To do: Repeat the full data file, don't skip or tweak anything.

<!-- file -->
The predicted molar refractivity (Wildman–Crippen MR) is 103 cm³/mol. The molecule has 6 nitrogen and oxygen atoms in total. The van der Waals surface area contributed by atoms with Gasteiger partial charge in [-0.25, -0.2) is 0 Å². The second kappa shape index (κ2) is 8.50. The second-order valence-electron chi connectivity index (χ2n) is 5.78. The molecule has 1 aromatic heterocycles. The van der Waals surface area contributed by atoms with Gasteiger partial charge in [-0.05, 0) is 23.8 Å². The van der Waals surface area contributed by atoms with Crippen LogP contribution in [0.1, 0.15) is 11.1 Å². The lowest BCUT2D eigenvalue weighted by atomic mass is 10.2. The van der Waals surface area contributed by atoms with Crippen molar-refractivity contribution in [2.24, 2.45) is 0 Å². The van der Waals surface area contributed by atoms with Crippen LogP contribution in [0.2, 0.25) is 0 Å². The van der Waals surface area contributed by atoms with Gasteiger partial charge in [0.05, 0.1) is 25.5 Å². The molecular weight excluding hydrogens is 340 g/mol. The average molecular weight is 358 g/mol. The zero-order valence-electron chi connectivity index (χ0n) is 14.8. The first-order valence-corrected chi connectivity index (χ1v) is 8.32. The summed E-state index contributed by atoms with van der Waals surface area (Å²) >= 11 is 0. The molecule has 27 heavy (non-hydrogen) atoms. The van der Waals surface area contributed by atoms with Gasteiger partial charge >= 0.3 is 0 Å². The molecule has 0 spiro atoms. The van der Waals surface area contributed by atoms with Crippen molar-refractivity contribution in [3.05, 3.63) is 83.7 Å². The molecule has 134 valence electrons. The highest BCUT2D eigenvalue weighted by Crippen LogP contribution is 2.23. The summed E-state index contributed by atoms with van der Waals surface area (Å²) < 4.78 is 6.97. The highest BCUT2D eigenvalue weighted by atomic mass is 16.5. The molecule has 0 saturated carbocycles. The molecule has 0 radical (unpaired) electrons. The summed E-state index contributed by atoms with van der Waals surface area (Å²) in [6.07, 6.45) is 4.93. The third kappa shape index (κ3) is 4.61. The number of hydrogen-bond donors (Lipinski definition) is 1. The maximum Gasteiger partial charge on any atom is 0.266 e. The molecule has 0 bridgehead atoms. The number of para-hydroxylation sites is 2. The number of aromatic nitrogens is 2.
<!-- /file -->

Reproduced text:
The predicted molar refractivity (Wildman–Crippen MR) is 103 cm³/mol. The molecule has 6 nitrogen and oxygen atoms in total. The van der Waals surface area contributed by atoms with Gasteiger partial charge in [-0.25, -0.2) is 0 Å². The second kappa shape index (κ2) is 8.50. The second-order valence-electron chi connectivity index (χ2n) is 5.78. The molecule has 1 aromatic heterocycles. The van der Waals surface area contributed by atoms with Gasteiger partial charge in [-0.05, 0) is 23.8 Å². The van der Waals surface area contributed by atoms with Crippen LogP contribution in [0.1, 0.15) is 11.1 Å². The lowest BCUT2D eigenvalue weighted by atomic mass is 10.2. The van der Waals surface area contributed by atoms with Crippen molar-refractivity contribution in [2.24, 2.45) is 0 Å². The van der Waals surface area contributed by atoms with Crippen LogP contribution in [0.2, 0.25) is 0 Å². The van der Waals surface area contributed by atoms with Gasteiger partial charge in [0.05, 0.1) is 25.5 Å². The molecular weight excluding hydrogens is 340 g/mol. The average molecular weight is 358 g/mol. The zero-order valence-electron chi connectivity index (χ0n) is 14.8. The first-order valence-corrected chi connectivity index (χ1v) is 8.32. The summed E-state index contributed by atoms with van der Waals surface area (Å²) >= 11 is 0. The molecule has 27 heavy (non-hydrogen) atoms. The van der Waals surface area contributed by atoms with Gasteiger partial charge >= 0.3 is 0 Å². The molecule has 0 spiro atoms. The van der Waals surface area contributed by atoms with Crippen molar-refractivity contribution in [3.05, 3.63) is 83.7 Å². The molecule has 134 valence electrons. The highest BCUT2D eigenvalue weighted by Crippen LogP contribution is 2.23. The summed E-state index contributed by atoms with van der Waals surface area (Å²) < 4.78 is 6.97. The highest BCUT2D eigenvalue weighted by atomic mass is 16.5. The molecule has 0 saturated carbocycles. The molecule has 0 radical (unpaired) electrons. The summed E-state index contributed by atoms with van der Waals surface area (Å²) in [6.07, 6.45) is 4.93. The third kappa shape index (κ3) is 4.61. The number of hydrogen-bond donors (Lipinski definition) is 1. The maximum Gasteiger partial charge on any atom is 0.266 e. The molecule has 0 bridgehead atoms. The number of para-hydroxylation sites is 2. The number of aromatic nitrogens is 2.